Much recent regulatory activity has focused on enabling, enhancing, and requiring clearinghouses for these kinds of financing arrangements. Yes, clearinghouses offer many benefits, including greater transparency, better pricing, and better regulatory focus, and we should try to make them viable. But regulators world have overestimated their overall benefit. Too much of what is justified as reducing systemic risk is really just offloading risk onto others.

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  1. Aaron Brown
    Posted Thursday, November 3, 2011 at 2:16 pm | Permalink

    I agree with your point that clearinghouses reduce some risks and increase others. But I think the one you mention is not among the issues.

    No one thinks a clearinghouse can create money out of nothing. In your example, $100 million is missing and someone has to take the loss. The clearinghouse does not claim to direct the loss to the party that can bear it better or the party of less systemic importance, and certainly does not claim to make the loss disappear.

    The main thing the clearinghouse does is speed up the resolution. Instead of accounts frozen for months or years of argument, AIG is saved and Citibank has a clear-cut loss, both known on the day of the filing. Your example obscures the importance of this by using only two derivative contracts. Suppose BOA had 10,000,000 contracts on which the net value is zero. Netting those out immediately with legal certainty will simplify the remaining proceedings enormously and limit the follow-on damage of BOA’s default.

    The secondary benefit of the clearinghouse is to direct losses away from an interlocking network where they cause confusion. AIG probably has an offsetting derivative with another counterparty, which is connected in a daisy chain of offsetting contracts that affects every dealer and even comes back to AIG. Even if every dealer owes money to BOA net, so there is no net loss on derivative contracts for anyone, the system can freeze up and inflict multiple needless bankruptcies.

    It’s true that loss on a $100 million loan may kill Citibank, but only if it really is insolvent. In that case, it should go bankrupt (or be rescued, but that’s another question). Moreover, the loan is on Citibank’s balance sheet and not daisy-chained to every other lender. The reason to pay AIG ahead of Citibank is not that AIG has a superior legal claim, but that paying AIG reduces the chance of an event against the public interest. Of course, in practice, both AIG and Citibank will have both kinds of claims on BOA, and likely both of them have more to lose from freezing of derivative markets than some reassignment of recovery dollars which on average does not help or hurt them.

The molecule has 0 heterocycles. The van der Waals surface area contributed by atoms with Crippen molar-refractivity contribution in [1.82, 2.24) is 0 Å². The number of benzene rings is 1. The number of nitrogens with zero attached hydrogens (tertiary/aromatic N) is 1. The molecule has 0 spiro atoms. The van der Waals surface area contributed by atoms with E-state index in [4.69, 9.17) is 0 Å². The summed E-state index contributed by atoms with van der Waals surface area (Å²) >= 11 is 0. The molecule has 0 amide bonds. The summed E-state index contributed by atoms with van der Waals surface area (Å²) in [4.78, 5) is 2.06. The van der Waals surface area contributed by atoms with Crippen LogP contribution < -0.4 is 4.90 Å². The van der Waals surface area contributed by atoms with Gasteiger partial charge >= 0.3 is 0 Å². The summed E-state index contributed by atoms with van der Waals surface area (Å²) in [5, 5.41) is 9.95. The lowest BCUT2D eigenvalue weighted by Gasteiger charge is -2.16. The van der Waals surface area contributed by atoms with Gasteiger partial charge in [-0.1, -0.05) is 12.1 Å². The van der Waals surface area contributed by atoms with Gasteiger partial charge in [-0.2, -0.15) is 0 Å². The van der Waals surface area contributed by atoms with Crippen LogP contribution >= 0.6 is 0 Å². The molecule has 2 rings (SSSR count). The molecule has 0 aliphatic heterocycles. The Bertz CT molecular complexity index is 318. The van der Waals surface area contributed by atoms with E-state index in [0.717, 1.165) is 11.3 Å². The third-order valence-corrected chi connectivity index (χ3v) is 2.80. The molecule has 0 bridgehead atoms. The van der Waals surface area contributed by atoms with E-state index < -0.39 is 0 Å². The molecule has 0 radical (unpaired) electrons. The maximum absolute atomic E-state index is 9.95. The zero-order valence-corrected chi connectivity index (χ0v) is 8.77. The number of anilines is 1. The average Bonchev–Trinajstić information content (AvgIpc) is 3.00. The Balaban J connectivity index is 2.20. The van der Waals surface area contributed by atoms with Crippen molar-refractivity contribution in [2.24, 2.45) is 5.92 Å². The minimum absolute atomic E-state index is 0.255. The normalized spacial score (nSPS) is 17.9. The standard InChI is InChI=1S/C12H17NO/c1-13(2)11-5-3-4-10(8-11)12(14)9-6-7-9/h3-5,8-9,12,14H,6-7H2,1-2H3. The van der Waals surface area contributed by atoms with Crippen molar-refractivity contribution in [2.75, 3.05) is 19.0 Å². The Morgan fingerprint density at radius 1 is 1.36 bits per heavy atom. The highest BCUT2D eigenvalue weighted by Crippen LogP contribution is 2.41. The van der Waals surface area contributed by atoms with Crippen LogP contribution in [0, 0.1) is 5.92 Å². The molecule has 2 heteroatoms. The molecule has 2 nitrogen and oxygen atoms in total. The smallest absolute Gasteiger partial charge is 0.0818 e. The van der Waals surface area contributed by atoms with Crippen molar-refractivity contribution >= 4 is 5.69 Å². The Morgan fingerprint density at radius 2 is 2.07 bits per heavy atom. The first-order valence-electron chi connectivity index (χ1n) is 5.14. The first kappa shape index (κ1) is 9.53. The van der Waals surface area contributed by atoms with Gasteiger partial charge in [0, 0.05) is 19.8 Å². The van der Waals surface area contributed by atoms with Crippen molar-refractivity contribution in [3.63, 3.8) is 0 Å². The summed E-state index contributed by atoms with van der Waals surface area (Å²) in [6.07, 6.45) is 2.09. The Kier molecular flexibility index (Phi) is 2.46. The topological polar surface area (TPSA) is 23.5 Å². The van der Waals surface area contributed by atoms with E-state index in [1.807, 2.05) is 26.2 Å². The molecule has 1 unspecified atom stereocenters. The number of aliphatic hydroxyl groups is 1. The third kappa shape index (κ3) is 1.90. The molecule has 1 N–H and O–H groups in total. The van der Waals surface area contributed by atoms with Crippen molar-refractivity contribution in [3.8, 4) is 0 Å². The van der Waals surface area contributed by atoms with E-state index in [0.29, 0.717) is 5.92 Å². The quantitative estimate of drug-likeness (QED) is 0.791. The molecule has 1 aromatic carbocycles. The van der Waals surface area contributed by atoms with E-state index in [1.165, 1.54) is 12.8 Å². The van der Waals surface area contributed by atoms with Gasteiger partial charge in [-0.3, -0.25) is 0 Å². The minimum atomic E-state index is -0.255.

2. Craig
    Posted Monday, November 7, 2011 at 12:09 pm | Permalink

    MF Global had quite a few of the smartest men in the financial industry managing their assets. They also had access to the ultimate insider info, because their CEO, Jon Corzine, was a Federal Reserve Bankster insider. So, how could so many of the nation’s brightest make such boneheaded decisions?

    Once again I want to emphasize that for every loser in the financial derivatives market, there is an equal and opposite winner, making tons of cash.

    Since 70% of the 1500 trillion dollar derivatives market is bets against interest rates going up or down, one would think that the former Chairman of Goldman Sachs would have some kind of clue on what the banksters were doing with interest rates. Some would argue that the loss of $40 billion dollars was a huge mistake. I would argue that there are no mistakes when it comes to the Satanic Psychopaths!

  3. Stephen R. Ganns
    Posted Monday, December 5, 2011 at 5:14 pm | Permalink

    Dr. Roe,

    A couple of anecdotes on opacity:

    1. In late 2008, Congressman Peterson of MN was Chairman of the Agriculture Committee in the House and introduced legislation to put an end to the majority of “naked swaps”—this brought an onslaught of criticism by the banking and insurance lobbies;
    2. In 2009, I was hosting a panel for the Research and Statistics Division at the Board of Governors of the Federal Reserve regarding commercial real estate and capital markets and wanted to find out what amounts were referenced and appended to commercial real estate and CMBS financing. I contacted ISDA and the Pension Real Estate Association research departments —they no data;
    3. I had lunch with officials from OCC and inquired if I could see the back-up data to their call reports delineating a breakdown of OTC derivatives by type of securitized products or asset classes, i.e. how they broke out by the various groups (residential loans, commercial loans, credit card debt, student loans, etc.). The reply was that their data was “not that granular”.
    4. I won’t mention here the “steam rolling” of Brooksly Born by Larry Summers, Phil Graham and Alan Greenspan—but it was pivotal in setting up the debt crisis.

    From a paper of mine Speculative Economics which enumerates factors to review:

    “A review of derivatives, especially the unregulated swaps or OTC markets, and how their existence and use has acted to magnify the bursting of an otherwise severe but manageable series of “asset bubbles” into a complexity at a higher “order of magnitude” than has been contemplated in modern times—which has virtually frozen the capital markets. As a note, these instruments are termed by some as “welfare enhancing” credit risk transfer instruments — which create diversification and liquidity. However, the speculative nature and volume of these unregulated instruments have been daunting to the international financial system and hard on real economies.”

    The opacity of these markets is the primary driver in holding the U.S. and global economies in suspended animation—markets can’t clear—simply because derivatives still remain uncontrolled and unaccounted. At least a clearing house would be a start.